Every several years it's same old: not long after the start of the post-crisis era, the investing craze du jour was solar, followed by 3D printers and cloud stocks; when that fizzled it was replaced with craft burgers/sandwiches which then morphed into the biotech bubble; when that burst blockchain companies were the bubble darlings of the day, which in turn were replaced by cannabis stocks. Not longer after, the pot bubble burst, leaving a void to be filled.
That's when the virtue-signaling tour de force that is ESG, or Environmental, Social, and Governance, made its first appearance, which just happened to coincide with the oh so obviously staged anti-global warming crusade spearheaded by a 16-year-old child (whose words are ghost-written by her publicity-starved parents) as well as central banks, politicians, the UN, the IMF, the World Bank, countless "green" corporations and NGOs, and pretty much everyone in the crumbling establishment.
After all, who can possibly be against fixing the climate, even if it costs quadrillions... or rather especially if it costs quadrillions - because in one fell swoop, central banks assured themselves a carte blanche to print as much money as they would ever need, because who evil egotistical bastard would refuse the monetization of, well, everything if it was to make sure future generations - the same generations these same central banks have doomed to a life of record wealth and income inequality - had a better life (compared to some imaginary baseline that doesn't really exist).
And since the green movement was here to stay, so was the wave of pro-ESG investing which every single bank has been pitching to its clients because, well you know, it's the socially, environmentally and financially responsible thing.
There is just one problem. Instead of finding companies that, well, care for the environment, for society or are for a progressive governance movement, women's rights or social equality (a bit of a paradox in a market that has led to the biggest wealth divide in history), it turns out that the most popular holdings of all those virtue signaling ESG funds are companies such as.... Microsoft, Alphabet, Apple and Amazon - you know, the world's four biggest companies (and in some cases anti-ESG monopolies) that just get bigger by the day - one which one would be hard pressed to explain how their actions do anything that is of benefit for the environment, society, or whatever the S and G stand for. It gets better: among the other most popular ESG companies are consulting company Accenture (?), Procter & Gamble (??), and Bank of New York Mellon (!!?!!!?!). At least Exxon is missing.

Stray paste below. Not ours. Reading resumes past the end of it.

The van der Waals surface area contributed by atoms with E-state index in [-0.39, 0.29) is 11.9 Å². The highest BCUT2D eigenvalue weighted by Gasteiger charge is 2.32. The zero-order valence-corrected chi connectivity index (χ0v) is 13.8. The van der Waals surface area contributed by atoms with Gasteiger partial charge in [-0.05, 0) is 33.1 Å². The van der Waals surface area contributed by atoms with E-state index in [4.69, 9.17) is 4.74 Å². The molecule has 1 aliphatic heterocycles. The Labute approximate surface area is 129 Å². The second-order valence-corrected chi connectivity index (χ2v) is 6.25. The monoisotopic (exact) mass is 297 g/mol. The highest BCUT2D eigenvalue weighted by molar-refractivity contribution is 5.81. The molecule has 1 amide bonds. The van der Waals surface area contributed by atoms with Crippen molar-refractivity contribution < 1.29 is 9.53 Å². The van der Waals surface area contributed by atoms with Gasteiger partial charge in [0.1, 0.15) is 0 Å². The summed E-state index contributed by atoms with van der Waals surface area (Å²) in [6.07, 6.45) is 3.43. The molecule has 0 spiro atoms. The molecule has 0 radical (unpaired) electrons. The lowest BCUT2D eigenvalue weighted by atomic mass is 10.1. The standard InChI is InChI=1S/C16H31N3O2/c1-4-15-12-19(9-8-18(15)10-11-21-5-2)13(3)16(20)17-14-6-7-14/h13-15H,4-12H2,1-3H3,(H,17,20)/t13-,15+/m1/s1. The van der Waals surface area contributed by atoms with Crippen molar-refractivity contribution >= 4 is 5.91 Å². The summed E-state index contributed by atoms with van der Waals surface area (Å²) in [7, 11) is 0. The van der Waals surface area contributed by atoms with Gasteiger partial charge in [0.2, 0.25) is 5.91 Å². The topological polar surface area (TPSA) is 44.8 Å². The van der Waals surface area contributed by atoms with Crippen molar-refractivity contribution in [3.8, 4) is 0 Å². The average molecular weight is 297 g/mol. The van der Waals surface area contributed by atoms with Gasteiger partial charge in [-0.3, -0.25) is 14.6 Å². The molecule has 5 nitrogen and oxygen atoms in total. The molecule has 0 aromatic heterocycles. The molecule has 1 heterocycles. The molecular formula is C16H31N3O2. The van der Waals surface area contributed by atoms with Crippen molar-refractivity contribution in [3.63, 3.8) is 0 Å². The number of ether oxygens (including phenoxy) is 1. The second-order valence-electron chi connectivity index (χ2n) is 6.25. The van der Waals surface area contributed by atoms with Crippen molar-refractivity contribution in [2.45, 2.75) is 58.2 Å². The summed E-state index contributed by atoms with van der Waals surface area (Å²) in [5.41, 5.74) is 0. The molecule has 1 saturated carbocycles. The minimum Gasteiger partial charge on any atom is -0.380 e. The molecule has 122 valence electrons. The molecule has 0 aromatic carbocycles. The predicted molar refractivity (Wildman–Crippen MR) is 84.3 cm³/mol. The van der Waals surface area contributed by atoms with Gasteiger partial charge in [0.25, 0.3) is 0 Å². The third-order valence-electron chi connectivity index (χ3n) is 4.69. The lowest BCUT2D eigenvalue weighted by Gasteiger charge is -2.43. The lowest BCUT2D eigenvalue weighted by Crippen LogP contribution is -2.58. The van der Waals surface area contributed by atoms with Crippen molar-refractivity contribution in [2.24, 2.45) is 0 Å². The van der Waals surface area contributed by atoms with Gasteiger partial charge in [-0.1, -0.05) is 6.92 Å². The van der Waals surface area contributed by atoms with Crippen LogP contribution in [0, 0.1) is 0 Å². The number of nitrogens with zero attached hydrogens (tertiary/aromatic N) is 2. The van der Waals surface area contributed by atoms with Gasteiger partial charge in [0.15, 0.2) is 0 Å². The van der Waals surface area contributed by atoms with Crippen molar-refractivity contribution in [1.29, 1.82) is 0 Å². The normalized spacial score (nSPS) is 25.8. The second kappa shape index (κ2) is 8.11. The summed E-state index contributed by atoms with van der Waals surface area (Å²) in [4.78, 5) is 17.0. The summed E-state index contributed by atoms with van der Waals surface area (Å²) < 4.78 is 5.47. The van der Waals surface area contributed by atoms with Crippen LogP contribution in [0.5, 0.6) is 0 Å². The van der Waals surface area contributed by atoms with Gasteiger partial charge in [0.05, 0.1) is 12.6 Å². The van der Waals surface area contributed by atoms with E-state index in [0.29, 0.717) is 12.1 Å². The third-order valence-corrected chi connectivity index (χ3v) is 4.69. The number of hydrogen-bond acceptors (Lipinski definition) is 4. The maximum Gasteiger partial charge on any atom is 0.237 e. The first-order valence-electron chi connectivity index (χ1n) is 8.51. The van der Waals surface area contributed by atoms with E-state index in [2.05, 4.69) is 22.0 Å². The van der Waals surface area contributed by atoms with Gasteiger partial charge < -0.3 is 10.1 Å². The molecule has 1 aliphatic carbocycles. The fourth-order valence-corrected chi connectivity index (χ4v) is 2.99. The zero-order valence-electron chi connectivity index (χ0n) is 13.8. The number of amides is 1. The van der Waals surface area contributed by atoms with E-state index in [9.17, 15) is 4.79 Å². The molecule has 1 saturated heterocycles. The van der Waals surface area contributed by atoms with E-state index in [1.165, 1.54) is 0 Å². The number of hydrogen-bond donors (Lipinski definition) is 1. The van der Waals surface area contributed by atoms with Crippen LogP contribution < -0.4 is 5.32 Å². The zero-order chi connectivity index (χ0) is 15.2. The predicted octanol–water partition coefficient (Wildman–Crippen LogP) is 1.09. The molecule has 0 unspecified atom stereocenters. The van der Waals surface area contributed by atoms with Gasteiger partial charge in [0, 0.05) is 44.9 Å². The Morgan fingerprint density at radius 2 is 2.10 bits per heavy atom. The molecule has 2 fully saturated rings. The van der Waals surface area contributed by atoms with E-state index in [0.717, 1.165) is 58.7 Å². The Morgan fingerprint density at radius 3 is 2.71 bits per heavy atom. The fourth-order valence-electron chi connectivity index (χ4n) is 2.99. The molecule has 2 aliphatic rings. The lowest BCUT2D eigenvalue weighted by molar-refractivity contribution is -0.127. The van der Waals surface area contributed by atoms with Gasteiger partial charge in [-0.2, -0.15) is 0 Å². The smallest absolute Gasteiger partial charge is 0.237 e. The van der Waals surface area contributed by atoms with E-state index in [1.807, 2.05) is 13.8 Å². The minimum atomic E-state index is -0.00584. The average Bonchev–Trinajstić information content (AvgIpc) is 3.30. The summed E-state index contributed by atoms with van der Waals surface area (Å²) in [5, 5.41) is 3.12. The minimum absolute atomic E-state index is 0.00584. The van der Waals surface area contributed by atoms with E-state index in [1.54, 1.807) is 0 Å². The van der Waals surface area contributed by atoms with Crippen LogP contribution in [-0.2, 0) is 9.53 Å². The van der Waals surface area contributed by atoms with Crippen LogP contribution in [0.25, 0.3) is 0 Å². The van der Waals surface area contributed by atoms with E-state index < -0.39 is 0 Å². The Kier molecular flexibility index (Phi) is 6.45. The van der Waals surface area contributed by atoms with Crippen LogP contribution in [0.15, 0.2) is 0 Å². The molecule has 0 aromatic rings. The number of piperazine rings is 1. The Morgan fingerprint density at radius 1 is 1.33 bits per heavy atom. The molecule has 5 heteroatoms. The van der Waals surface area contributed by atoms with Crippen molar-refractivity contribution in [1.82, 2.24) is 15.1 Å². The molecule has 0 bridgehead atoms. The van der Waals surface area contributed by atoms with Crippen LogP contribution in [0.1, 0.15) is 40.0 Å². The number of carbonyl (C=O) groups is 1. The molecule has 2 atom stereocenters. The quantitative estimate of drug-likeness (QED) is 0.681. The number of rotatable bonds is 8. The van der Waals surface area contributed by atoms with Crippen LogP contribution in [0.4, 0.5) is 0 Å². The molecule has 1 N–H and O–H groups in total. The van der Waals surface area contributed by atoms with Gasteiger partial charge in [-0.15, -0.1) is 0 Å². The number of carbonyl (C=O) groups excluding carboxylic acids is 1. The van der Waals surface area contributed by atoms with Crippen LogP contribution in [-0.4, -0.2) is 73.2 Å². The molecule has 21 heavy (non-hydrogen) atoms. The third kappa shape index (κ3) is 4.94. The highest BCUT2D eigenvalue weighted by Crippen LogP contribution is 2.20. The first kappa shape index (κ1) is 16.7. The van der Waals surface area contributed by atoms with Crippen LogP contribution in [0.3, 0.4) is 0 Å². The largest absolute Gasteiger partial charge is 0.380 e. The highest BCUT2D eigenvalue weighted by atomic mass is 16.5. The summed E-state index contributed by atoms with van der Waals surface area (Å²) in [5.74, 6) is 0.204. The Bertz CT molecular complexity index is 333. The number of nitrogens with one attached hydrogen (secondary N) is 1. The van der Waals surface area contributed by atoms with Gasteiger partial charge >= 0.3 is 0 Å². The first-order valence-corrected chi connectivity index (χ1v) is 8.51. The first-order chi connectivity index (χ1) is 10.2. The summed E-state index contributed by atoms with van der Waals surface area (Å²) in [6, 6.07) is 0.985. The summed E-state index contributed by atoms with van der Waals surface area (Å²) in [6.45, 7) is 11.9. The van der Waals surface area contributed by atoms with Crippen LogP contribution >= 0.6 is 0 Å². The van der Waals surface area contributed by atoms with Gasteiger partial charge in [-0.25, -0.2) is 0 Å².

Yes, for all those who are speechless by the fact that the latest virtue-signaling investing farce is nothing more than the pure cristalized hypocrisy of Wall Street and America's most valuable corporations, which have all risen above the $1 trillion market cap bogey (and Apple is now $2 trillion) because they found a brilliant hook with which to attract the world's most gullible, bleeding-heart liberals and frankly everybody else into believing they are fixing the world by investing in "ESG" when instead they are just making Jeff Bezos richer beyond his wildest dreams, here is Bank of America's summary of the 50 most popular ESG funds. Please try hard not to laugh when reading what "socially responsible, environmentally safe, aggressively progressive" companies that one buys when one investing into the "Green", aka ESG scam.
Impossible, you say. Nobody can be that hypocritical... surely Bank of America has made an error? Well, no. As confirmation here are the Top 10 Holdings of the purest ESG ETF available: the FlexShares ESGG fund. Below we present, without further commentary, its Top 10 holdings.
And the punchline: this gimmick actually works - as the following slide from JPMorgan shows, ESG is now all the absolute rage on both earnings calls, where it has become one of the most popular terms among virtue-signalling companies, and has also seen a tremendous increase in capital inflows by various alternative investment funds.
As the next chart shows, while some had hoped that the covid pandemic would at least eradicate the poseurs, the weekly inflows into ESG funds are now off the charts.
Or perhaps it isn't humans that are that gullible but only the robots: as BofA notes, passive ESG funds have been gaining assets at a much faster rate than the active ESG funds.
Almost two centuries ago, PT Barnum said "there's a sucker born every minute." Little did he know how appropriate that phrase would be more than a hundred years later to describe investors in the virtue-signaling craze that has taken over markets today.